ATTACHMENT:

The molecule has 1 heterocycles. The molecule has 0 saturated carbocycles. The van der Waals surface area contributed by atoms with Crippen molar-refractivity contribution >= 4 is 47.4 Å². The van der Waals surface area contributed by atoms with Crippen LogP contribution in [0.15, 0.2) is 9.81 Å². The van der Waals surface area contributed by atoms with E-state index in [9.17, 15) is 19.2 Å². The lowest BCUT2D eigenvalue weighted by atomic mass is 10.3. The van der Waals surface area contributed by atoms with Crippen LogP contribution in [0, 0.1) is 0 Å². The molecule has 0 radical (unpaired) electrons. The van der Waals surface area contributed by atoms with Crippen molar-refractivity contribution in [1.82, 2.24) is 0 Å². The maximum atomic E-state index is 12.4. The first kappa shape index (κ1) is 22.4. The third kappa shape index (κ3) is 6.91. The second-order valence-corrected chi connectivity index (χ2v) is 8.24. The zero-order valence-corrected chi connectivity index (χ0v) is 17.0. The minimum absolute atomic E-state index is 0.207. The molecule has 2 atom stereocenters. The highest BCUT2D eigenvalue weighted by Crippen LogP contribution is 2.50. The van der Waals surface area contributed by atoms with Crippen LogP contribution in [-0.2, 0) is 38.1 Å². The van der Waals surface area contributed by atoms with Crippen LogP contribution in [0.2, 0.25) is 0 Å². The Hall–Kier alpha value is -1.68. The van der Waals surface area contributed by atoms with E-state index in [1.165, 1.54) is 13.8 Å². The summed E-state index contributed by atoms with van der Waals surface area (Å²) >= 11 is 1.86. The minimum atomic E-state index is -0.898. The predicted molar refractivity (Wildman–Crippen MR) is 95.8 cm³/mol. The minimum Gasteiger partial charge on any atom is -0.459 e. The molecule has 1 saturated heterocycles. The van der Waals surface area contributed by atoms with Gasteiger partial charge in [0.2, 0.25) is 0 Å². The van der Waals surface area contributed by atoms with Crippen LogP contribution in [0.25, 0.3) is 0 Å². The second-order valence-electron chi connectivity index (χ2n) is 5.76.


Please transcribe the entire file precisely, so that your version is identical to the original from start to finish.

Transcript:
The molecule has 1 heterocycles. The molecule has 0 saturated carbocycles. The van der Waals surface area contributed by atoms with Crippen molar-refractivity contribution >= 4 is 47.4 Å². The van der Waals surface area contributed by atoms with Crippen LogP contribution in [0.15, 0.2) is 9.81 Å². The van der Waals surface area contributed by atoms with E-state index in [9.17, 15) is 19.2 Å². The lowest BCUT2D eigenvalue weighted by atomic mass is 10.3. The van der Waals surface area contributed by atoms with Crippen LogP contribution in [0, 0.1) is 0 Å². The molecule has 0 radical (unpaired) electrons. The van der Waals surface area contributed by atoms with Crippen molar-refractivity contribution in [1.82, 2.24) is 0 Å². The maximum atomic E-state index is 12.4. The first kappa shape index (κ1) is 22.4. The third kappa shape index (κ3) is 6.91. The second-order valence-corrected chi connectivity index (χ2v) is 8.24. The zero-order valence-corrected chi connectivity index (χ0v) is 17.0. The minimum absolute atomic E-state index is 0.207. The molecule has 2 atom stereocenters. The highest BCUT2D eigenvalue weighted by Crippen LogP contribution is 2.50. The van der Waals surface area contributed by atoms with Crippen LogP contribution in [-0.2, 0) is 38.1 Å². The van der Waals surface area contributed by atoms with Crippen LogP contribution in [0.2, 0.25) is 0 Å². The Hall–Kier alpha value is -1.68. The van der Waals surface area contributed by atoms with E-state index in [1.165, 1.54) is 13.8 Å². The summed E-state index contributed by atoms with van der Waals surface area (Å²) >= 11 is 1.86. The minimum atomic E-state index is -0.898. The predicted molar refractivity (Wildman–Crippen MR) is 95.8 cm³/mol. The minimum Gasteiger partial charge on any atom is -0.459 e. The molecule has 1 saturated heterocycles. The van der Waals surface area contributed by atoms with Gasteiger partial charge in [0.2, 0.25) is 0 Å². The van der Waals surface area contributed by atoms with Crippen LogP contribution in [0.25, 0.3) is 0 Å². The second-order valence-electron chi connectivity index (χ2n) is 5.76.